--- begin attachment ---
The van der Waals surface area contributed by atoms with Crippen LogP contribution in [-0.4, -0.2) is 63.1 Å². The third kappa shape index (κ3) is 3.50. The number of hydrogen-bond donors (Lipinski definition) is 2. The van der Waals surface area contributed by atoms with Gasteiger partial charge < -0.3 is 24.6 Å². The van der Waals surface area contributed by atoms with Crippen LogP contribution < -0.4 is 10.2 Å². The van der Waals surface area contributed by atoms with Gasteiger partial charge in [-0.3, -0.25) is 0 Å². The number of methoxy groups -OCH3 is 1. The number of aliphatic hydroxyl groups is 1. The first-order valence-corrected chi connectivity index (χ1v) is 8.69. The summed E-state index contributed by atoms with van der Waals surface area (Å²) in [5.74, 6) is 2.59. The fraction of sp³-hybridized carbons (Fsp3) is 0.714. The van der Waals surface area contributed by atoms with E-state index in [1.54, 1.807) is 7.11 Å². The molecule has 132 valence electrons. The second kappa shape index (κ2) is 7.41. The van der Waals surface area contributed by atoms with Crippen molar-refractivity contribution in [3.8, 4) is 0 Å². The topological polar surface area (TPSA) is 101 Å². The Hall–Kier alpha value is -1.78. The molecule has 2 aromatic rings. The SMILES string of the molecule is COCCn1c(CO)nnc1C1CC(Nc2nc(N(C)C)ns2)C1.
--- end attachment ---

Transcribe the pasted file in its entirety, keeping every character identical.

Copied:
The van der Waals surface area contributed by atoms with Crippen LogP contribution in [-0.4, -0.2) is 63.1 Å². The third kappa shape index (κ3) is 3.50. The number of hydrogen-bond donors (Lipinski definition) is 2. The van der Waals surface area contributed by atoms with Gasteiger partial charge < -0.3 is 24.6 Å². The van der Waals surface area contributed by atoms with Crippen LogP contribution < -0.4 is 10.2 Å². The van der Waals surface area contributed by atoms with Gasteiger partial charge in [-0.3, -0.25) is 0 Å². The number of methoxy groups -OCH3 is 1. The number of aliphatic hydroxyl groups is 1. The first-order valence-corrected chi connectivity index (χ1v) is 8.69. The summed E-state index contributed by atoms with van der Waals surface area (Å²) in [5.74, 6) is 2.59. The fraction of sp³-hybridized carbons (Fsp3) is 0.714. The van der Waals surface area contributed by atoms with E-state index in [1.54, 1.807) is 7.11 Å². The molecule has 132 valence electrons. The second kappa shape index (κ2) is 7.41. The van der Waals surface area contributed by atoms with Crippen molar-refractivity contribution in [3.8, 4) is 0 Å². The topological polar surface area (TPSA) is 101 Å². The Hall–Kier alpha value is -1.78. The molecule has 2 aromatic rings. The SMILES string of the molecule is COCCn1c(CO)nnc1C1CC(Nc2nc(N(C)C)ns2)C1.